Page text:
September 12, 2011
- Sturdy construction & design
- Large 7-inch display
- Lifetime map & traffic updates
- AAA TourBook database
- Bluetooth & hands-free calling
- Predictive type may limit input
- Speaker sounds "tinny"
The Magellan RoadMate 9055-LM is touchscreen GPS that has a massive 7-inch display, a AAA TourBook, a 6 million points of interest guide, highway lane assist and more. There is also Bluetooth connectivity for hand-free calling, free lifetime map updates and real-time traffic.
Last month we reviewed the Magellan RoadMate 5175T-LM, which is a 5-inch GPS that had a really attractive design and a lot of the same features that this 9055-LM model has, except for Bluetooth. This model, however, has a huge 7-inch screen, which is great for a pickup truck, SUV, RV, a large boat or any vehicle with a large windshield. If you intend to use this GPS in a smaller car, you'll want to get a smaller model because this screen is simply too large and will block your vision.
The whole unit measures 7.6 x 4.5 x 0.8-inches (whd) and weighs about 12-ounces, which again is quite large and a little heavy in hand. The design of the unit is pretty basic, with a black plastic bezel around the screen and silver plastic on the back. The 7-inch display does have very good resolution and as a result, produces very crisp images that are easy to read and with good brightness. The touchscreen input on this model was much more responsive than the 5175T-LM model that we mentioned earlier, which was our biggest gripe about it.
The car mount is a suction-cup type mount that is rather complex in nature, but is constructed very well and seems quite solid. It's a little tricky to setup at first, but once you get the hang of it, you'll be impressed. The suction cup also forms a strong seal with the windshield thanks to a lever that deforms the suction cup to get a good, tight seal. The GPS slides into the mount via the slot on the back and the USB cable also snaps into the mount, so there's always a sturdy connection that allows for easy and quick storage when not in use. Magellan includes a 12-volt to mini-USB cigarette lighter adapter for powering the device while driving.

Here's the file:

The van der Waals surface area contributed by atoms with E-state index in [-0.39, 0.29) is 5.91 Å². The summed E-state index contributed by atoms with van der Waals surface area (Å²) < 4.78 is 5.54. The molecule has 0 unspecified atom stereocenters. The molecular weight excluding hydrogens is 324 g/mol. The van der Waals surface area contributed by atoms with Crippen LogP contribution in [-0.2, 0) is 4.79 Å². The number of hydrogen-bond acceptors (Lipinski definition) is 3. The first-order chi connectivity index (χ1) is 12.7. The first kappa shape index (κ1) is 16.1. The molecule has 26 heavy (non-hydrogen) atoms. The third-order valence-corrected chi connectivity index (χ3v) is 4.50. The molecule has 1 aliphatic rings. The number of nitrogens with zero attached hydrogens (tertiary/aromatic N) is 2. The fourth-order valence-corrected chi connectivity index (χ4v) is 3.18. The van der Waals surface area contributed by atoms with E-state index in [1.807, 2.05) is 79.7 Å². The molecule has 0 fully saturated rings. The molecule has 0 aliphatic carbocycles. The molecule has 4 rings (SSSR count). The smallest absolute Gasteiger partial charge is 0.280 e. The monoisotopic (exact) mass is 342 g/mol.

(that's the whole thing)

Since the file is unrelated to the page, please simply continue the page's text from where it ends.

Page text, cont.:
On the top, you'll find the power button in the form of a slider switch and on the bottom, there's a mini-USB port (non-proprietary), a microSD card slot and the mounting slot. The USB port is used to both charge the device and to update it with map updates. The unit is preloaded with maps of the United States, Canada and Puerto Rico, but you can have access to more maps if you put them on the microSD card.
The Magellan software that this model uses is the standard software they use across all their GPS units, but this one has a few enhancements that we will go through. We need to mention our problem with the QuickSpell feature, which is a predictive type feature that guesses and suggests what city and street name that you're typing by making only certain letters on the keyboard available. It does this by searching its database of city and street names, but we ran into an issue of not being able to type in our own city name. One of the addresses that we tried was in "Macomb, MI", but by the time we typed "Macomb", the GPS automatically chose a city with the same name in Illinois, which wasn't what we wanted. We couldn't even override the predictive type feature and instead had to input our city name by using the zip code. We even tried to type "Macomb Township", which is another name for our area, but we couldn't get past its suggestion for Macomb, IL and it wasn't because the city is new or anything because it's been named this for at least 15 years. This was our only problem with this feature, so hopefully it's a rarity.